Scientists fight to avoid a perfect storm of fungal infections
Bacterial antibiotic resistance has been a concern in the medical field for several years. Now a new, similar threat is arising: drug-resistant fungal infections. The Centers for Disease Control and Prevention considers antifungal and antimicrobial resistance to be among the world’s greatest public health challenges.
One particular type of fungal infection caused by Candida auris is escalating rapidly throughout the world. And to make matters worse, C. auris is becoming increasingly resistant to current antifungal medications, which means that if you develop a C. auris infection, the drugs your doctor prescribes may not work. “We’re effectively out of medicines,” says Thomas Walsh, founding director of the Center for Innovative Therapeutics and Diagnostics, a translational research center dedicated to solving the antimicrobial resistance problem. Walsh spoke about the challenges at a Demy-Colton Virtual Salon, one in a series of interactive discussions among life science thought leaders.
Although C. auris typically doesn’t sicken healthy people, it afflicts immunocompromised hospital patients and may cause severe infections that can lead to sepsis, a life-threatening condition in which the overwhelmed immune system begins to attack the body’s own organs. Between 30 and 60 percent of patients who contract a C. auris infection die from it, according to the CDC. People who are undergoing stem cell transplants, have catheters or have taken antifungal or antibiotic medicines are at highest risk. “We’re coming to a perfect storm of increasing resistance rates, increasing numbers of immunosuppressed patients worldwide and a bug that is adapting to higher temperatures as the climate changes,” says Prabhavathi Fernandes, chair of the National BioDefense Science Board.
Most Candida species aren’t well-adapted to our body temperatures so they aren’t a threat. C. auris, however, thrives at human body temperatures.
Although medical professionals aren’t concerned at this point about C. auris evolving to affect healthy people, they worry that its presence in hospitals can turn routine surgeries into life-threatening calamities. “It’s coming,” says Fernandes. “It’s just a matter of time.”
An emerging global threat
“Fungi are found in the environment,” explains Fernandes, so Candida spores can easily wind up on people’s skin. In hospitals, they can be transferred from contact with healthcare workers or contaminated surfaces. Most Candida species aren’t well-adapted to our body temperatures so they aren’t a threat. C. auris, however, thrives at human body temperatures. It can enter the body during medical treatments that break the skin—and cause an infection. Overall, fungal infections cost some $48 billion in the U.S. each year. And infection rates are increasing because, in an ironic twist, advanced medical therapies are enabling severely ill patients to live longer and, therefore, be exposed to this pathogen.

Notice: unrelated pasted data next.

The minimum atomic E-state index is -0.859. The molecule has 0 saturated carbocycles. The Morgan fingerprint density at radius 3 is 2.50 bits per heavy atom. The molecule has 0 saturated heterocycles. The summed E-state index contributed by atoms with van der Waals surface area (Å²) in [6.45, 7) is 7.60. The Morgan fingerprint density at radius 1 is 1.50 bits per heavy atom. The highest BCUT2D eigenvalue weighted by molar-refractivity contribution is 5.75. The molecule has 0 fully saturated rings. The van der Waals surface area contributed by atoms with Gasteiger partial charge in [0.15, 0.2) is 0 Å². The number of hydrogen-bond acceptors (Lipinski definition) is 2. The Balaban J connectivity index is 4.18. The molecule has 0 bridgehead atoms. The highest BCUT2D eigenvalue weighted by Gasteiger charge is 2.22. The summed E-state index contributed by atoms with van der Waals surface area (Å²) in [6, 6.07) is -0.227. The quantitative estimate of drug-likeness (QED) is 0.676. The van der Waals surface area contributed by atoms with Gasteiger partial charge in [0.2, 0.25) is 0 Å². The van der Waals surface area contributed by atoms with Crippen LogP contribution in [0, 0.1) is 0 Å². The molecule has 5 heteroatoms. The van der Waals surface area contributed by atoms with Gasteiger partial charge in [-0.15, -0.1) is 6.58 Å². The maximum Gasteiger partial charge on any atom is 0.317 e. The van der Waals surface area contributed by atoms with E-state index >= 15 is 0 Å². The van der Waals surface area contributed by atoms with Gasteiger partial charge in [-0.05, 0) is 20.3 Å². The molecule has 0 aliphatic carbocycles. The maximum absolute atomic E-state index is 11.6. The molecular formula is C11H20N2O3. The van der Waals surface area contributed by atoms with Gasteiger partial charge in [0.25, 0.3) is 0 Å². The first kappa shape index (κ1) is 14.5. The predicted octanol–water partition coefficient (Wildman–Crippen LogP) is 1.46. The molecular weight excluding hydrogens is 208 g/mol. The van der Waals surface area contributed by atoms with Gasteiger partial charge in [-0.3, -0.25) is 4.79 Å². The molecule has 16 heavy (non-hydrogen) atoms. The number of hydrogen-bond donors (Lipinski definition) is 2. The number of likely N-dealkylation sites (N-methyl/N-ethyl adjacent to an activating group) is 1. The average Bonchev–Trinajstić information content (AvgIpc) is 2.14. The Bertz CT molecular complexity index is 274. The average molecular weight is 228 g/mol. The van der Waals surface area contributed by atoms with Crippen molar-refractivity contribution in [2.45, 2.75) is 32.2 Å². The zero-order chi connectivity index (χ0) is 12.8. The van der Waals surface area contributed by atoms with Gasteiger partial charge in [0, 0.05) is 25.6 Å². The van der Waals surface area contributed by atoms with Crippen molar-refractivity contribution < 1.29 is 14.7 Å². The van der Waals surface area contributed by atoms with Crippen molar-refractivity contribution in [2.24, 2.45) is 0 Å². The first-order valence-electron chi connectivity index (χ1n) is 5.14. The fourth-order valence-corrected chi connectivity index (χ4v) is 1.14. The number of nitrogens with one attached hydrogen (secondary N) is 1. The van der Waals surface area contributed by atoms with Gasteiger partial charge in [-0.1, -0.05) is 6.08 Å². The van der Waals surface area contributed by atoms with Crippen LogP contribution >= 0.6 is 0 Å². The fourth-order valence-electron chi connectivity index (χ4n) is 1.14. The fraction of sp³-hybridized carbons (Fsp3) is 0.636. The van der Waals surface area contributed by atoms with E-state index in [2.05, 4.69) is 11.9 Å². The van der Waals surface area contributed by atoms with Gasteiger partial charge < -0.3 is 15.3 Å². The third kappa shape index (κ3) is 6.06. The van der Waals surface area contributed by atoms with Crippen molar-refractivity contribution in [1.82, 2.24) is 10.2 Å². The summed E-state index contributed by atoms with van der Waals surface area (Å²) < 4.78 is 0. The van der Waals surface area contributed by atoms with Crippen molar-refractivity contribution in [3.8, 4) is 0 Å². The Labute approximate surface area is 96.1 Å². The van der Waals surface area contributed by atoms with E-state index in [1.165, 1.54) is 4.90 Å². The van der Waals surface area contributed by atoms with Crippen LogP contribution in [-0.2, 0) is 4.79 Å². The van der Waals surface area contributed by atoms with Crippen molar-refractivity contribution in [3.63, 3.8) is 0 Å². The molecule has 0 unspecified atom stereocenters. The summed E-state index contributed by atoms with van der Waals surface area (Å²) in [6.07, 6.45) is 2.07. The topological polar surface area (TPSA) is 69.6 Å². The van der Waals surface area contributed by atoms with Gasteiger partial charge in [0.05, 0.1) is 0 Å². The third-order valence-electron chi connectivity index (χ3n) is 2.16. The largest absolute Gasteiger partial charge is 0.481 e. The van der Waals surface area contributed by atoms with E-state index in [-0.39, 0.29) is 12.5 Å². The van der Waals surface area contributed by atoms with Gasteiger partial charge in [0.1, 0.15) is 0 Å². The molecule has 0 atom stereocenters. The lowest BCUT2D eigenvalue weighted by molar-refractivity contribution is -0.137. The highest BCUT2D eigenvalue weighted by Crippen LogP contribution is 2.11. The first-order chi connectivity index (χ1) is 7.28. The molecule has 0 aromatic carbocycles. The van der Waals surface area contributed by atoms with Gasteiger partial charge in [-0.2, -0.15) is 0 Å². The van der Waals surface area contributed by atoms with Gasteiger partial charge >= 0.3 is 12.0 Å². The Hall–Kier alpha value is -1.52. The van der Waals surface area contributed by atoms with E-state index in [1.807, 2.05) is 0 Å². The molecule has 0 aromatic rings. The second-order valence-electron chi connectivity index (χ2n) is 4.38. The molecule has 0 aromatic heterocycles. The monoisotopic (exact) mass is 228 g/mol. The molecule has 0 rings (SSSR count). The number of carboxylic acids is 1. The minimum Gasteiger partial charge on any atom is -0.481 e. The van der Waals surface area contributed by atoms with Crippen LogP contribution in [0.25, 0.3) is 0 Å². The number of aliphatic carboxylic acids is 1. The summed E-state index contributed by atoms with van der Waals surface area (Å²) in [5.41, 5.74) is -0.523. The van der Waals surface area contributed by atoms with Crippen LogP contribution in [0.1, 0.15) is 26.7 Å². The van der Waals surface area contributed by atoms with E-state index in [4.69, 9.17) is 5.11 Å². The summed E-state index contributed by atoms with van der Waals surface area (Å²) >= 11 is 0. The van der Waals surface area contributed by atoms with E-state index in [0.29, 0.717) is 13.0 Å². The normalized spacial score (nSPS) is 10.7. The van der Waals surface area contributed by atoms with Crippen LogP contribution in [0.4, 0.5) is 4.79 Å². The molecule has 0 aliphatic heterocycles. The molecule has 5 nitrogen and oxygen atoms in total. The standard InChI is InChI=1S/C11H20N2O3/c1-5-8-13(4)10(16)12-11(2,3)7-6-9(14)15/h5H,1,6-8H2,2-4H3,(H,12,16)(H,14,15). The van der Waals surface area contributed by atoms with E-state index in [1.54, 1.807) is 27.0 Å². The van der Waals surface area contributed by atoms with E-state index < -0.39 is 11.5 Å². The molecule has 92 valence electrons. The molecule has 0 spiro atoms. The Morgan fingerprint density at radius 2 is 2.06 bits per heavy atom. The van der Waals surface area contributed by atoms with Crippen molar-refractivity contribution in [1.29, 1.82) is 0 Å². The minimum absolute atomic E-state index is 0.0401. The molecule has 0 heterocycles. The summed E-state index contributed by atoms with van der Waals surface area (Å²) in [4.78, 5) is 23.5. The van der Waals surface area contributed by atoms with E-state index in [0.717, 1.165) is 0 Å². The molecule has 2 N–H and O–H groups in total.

The first-ever case of a C. auris infection was reported in Japan in 2009, although an analysis of Candida samples dated the earliest strain to a 1996 sample from South Korea. Since then, five separate varieties – called clades, which are similar to strains among bacteria – developed independently in different geographies: South Asia, East Asia, South Africa, South America and, recently, Iran. So far, C. auris infections have been reported in 35 countries.
In the U.S., the first infection was reported in 2016, and the CDC started tracking it nationally two years later. During that time, 5,654 cases have been reported to the CDC, which only tracks U.S. data.
What’s more notable than the number of cases is their rate of increase. In 2016, new cases increased by 175 percent and, on average, they have approximately doubled every year. From 2016 through 2022, the number of infections jumped from 63 to 2,377, a roughly 37-fold increase.
“This reminds me of what we saw with epidemics from 2013 through 2020… with Ebola, Zika and the COVID-19 pandemic,” says Robin Robinson, CEO of Spriovas and founding director of the Biomedical Advanced Research and Development Authority (BARDA), which is part of the U.S. Department of Health and Human Services. These epidemics started with a hockey stick trajectory, Robinson says—a gradual growth leading to a sharp spike, just like the shape of a hockey stick.
Another challenge is that right now medics don’t have rapid diagnostic tests for fungal infections. Currently, patients are often misdiagnosed because C. aurisresembles several other easily treated fungi. Or they are diagnosed long after the infection begins and is harder to treat.